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An event last night at Mancini Salon honored owner Carla Morales. The staff surprised her with a party, thanking her for all she did to get them through the pandemic year. She kept all her employees on, under difficult circumstances — and kept them and their patrons safe. The salon reopened exactly a year ago.

Congratulations, Carla. Here’s wishing you and Mancini a great summer! (Hat tip: Patti Brill)

Cheers at Mancini Salon.

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Sustainable Westport’s Zero Food Waste Challenge matching grant has a month left to meet its $7,500 goal. The deadline is July 2.

The aim is to double our town’s food scrap recycling participation in the next 6 months. Funds raised will educate and inspire residents about the project. Click here to donate.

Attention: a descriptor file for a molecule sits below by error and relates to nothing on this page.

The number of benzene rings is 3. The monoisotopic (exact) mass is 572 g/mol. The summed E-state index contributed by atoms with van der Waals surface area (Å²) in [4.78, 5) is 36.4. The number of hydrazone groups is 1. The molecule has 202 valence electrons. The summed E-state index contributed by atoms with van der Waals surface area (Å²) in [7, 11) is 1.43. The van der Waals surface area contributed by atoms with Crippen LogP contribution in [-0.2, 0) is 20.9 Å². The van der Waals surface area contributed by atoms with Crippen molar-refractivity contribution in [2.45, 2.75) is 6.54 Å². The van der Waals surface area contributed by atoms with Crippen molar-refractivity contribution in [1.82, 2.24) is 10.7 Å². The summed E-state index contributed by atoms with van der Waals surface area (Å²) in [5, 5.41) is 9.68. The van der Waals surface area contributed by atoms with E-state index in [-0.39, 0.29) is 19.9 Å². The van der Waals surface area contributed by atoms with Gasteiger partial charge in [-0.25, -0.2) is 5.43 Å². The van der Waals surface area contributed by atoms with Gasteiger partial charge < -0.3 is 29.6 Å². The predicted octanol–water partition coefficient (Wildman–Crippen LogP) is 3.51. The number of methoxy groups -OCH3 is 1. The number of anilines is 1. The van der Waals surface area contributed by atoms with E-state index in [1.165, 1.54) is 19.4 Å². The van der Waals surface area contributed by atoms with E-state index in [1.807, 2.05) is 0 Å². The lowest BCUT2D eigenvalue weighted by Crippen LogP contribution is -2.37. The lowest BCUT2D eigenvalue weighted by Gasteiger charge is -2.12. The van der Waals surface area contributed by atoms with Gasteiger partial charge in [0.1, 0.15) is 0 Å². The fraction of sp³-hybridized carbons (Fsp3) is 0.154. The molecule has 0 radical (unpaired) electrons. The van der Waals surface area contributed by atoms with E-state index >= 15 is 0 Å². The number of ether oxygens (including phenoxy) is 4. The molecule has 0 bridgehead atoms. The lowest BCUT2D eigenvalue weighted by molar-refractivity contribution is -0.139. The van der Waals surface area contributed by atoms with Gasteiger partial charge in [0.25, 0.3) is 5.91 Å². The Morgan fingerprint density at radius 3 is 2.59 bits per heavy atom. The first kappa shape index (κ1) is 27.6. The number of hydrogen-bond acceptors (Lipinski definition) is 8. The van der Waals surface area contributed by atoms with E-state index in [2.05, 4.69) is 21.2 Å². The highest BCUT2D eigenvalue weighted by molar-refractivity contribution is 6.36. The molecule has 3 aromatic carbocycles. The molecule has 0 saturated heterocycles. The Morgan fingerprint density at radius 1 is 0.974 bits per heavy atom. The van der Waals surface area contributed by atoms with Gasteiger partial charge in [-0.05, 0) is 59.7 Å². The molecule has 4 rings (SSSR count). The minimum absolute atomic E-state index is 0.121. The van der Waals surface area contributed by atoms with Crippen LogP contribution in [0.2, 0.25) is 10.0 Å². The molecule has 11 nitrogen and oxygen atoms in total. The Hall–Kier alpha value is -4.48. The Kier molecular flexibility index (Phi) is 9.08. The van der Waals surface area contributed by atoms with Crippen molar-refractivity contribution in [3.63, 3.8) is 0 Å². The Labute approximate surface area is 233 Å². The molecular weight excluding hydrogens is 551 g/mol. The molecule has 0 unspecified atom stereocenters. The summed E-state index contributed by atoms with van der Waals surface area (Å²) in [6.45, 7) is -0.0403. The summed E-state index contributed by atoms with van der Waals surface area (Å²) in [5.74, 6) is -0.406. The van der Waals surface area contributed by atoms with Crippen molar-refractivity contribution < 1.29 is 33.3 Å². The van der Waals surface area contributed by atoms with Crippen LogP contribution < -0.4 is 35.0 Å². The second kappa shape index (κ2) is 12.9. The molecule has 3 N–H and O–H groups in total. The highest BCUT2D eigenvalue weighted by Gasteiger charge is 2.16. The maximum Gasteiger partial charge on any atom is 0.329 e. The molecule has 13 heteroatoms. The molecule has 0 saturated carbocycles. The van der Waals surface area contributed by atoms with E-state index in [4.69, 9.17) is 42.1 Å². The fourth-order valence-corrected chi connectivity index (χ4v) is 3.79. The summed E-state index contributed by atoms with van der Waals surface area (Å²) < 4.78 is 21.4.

Food scrap recycling – it’s easy!

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Tired of bears? For today’s “Westport … Naturally” photo, let’s go back to our old favorites: deer. Lauri Weiser spotted this cute one (in between nibbles) at her Lansdowne condo complex.

(Photo/Lauri Weiser)

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Speaking of deer: At least one baby was born yesterday, at Willowbrook Cemetery. May it rest — and romp — in peace.

(Photo/Danny Amoruccio)

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Westport Country Playhouse’s popular Script in Hand play reading series continues with “The Savannah Disputation.” The comedy — filmed on the Playhouse stage — will be broadcast virtually. It premieres June 14 at 7 p.m., and streams on demand from June 15 through 20.

In “Savannah Disputation,” Mary and Margaret are feisty Catholic sisters living in Georgia, who forget about Southern hospitality when a young Pentecostal missionary knocks at their front door to shake up their beliefs. The women call in their local priest for backup, in this entertaining examination of what it means to truly believe.